Are settlement proceeds received as a result of false imprisonment taxable?
Taxpayer Says: The settlement proceeds arose from a claim based on tort rights. In addition, physical restraint and detention constitute a physical injury. The proceeds qualify for exclusion and are not taxable.
Internal Revenue Service Says: The settlement was for nonphysical injuries, and should be included in income.
From Internal Revenue Code Section 61(a): Except as otherwise specifically provided, gross income includes “all income from whatever source derived.”
From Internal Revenue Code Section 104(a)(2): Excludes from gross income damages received on account of personal physical injury or physical sickness. In order to qualify for income exclusion under section 104(a)(2), taxpayers must satisfy a two-prong test: (1) The underlying cause of action giving rise to the settlement award must be based upon tort or tort type rights, and (2) the damages must be received on account of personal physical injuries or physical sickness.
From Black’s Law Dictionary 1526 (8th ed. 2004): The term “tort” has been defined broadly as “a civil wrong, other than breach of contract, for which a remedy may be obtained, usually in the form of damages” or “a breach of a duty that the law imposes on persons who stand in a particular relation to one another.”
THE CAUSE OF THE DISPUTE
Generally, when you receive damages under a settlement agreement, the tax treatment depends on the nature of your claim. Settlement proceeds are treated as if they are the thing for which they are substituted. As an example, if your settlement represents a taxable item, such as lost wages, the proceeds are taxable. If your settlement represents a non-taxable item, such as a personal injury award, the proceeds are not taxable.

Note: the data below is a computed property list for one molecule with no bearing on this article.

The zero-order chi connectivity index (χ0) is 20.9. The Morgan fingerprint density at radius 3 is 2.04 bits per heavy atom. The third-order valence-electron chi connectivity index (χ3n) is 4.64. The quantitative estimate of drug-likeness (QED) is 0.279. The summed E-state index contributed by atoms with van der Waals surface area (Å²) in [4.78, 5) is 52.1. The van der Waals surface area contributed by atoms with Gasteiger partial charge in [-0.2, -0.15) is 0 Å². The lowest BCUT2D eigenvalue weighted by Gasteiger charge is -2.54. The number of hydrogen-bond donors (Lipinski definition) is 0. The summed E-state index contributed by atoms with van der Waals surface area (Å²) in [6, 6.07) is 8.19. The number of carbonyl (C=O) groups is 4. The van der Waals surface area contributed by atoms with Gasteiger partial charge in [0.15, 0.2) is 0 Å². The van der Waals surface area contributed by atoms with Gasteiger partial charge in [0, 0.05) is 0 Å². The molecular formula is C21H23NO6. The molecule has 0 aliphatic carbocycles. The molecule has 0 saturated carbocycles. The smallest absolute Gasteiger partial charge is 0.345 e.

In this case, the taxpayer was arrested and detained because her bank mistakenly dishonored her check. The settlement proceeds arose from the resulting legal action. While the taxpayer admits she suffered no bodily harm, she says physical restraint and detention constitute a physical injury. She believes the proceeds are not taxable because they meet both prongs of the income exclusion test under Code section 104.
The IRS says the settlement resulted from a breach of fiduciary duty and negligence on the part of the bank, both of which are based on contract and therefore are not torts, and that the false arrest did not result in physical injury. The proceeds do not meet either statutory exclusion and are includible in income.
WHAT WOULD YOU DECIDE?
Make your selection, then see “The Court’s Decision” below for a full explanation
THE COURT’S DECISION
HL Carpenter, an experienced investor and a CPA, specializes in reader friendly articles on taxes and investing for individuals and small businesses, and publishes two newsletters: Taxing Lessons and Top Drawer Ink. Visit TaxingLessons.com and HLCarpenter.com.
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